BENNIE: I don't think we adjusted the script at all, we had the characters written and found the right people to play those parts. We're in Los Angeles, there's so much talent out here that if you look, you can find who you're looking for.

But we held auditions and the producers and I discussed who we thought would be best, and that's how it was done. There were a few choices that were so hard to make though because we had some great auditions, but having good solid choices is the best thing we could have asked for, in my opinion. 


Can you talk about how your team raised the budget and the distribution plan for recouping costs?

BENNIE: We did a Kickstarter campaign that was successful, and as far a distribution plan, I really don't know much about that, the producers are handling the distribution of the film.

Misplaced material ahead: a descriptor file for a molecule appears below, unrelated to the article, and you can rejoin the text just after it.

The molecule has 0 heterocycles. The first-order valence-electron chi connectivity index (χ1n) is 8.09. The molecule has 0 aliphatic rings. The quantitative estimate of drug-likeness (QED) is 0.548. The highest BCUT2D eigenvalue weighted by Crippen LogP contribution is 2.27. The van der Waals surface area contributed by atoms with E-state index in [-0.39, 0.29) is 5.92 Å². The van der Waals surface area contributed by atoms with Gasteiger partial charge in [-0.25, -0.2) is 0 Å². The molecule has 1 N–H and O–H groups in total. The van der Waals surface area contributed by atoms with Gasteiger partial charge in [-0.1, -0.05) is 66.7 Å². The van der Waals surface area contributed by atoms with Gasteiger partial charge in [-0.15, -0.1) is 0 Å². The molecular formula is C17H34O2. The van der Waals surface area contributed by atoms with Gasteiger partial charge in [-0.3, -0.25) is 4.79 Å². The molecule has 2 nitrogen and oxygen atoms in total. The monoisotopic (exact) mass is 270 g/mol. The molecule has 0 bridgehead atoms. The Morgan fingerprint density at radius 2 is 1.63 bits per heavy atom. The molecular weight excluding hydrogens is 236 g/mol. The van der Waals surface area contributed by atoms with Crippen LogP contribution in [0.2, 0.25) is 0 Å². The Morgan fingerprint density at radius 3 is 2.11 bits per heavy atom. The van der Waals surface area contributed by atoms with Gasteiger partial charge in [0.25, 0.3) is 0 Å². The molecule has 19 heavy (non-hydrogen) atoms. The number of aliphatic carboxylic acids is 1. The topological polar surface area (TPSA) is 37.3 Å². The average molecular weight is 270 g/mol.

What type of camera did you use and what did you love (and hate) about it?

BENNIE: We shot Love Meet Hope on the RED Scarlet and it definitely was a great camera to use. The image was a beautiful 4K, but I have to wonder how much of that was the camera and how much of that was the due to the dynamic duo of Andy Cao our Director of Photography, and Jay Ruggieri, our Gaffer, and his wonderful lighting team.

You can have the exact camera used on The Avengers, but if you don't have someone who knows what they're doing lighting-wise, you might as well use your iPhone, it'll be just as good.

What did I not like about it? I wish I had something really negative to say, but I really don't because we have a wonderful looking movie. Do I wish we could have shot on film? Sure, but that wasn't in the cards so we went with the RED and I'm happy with how it turned out.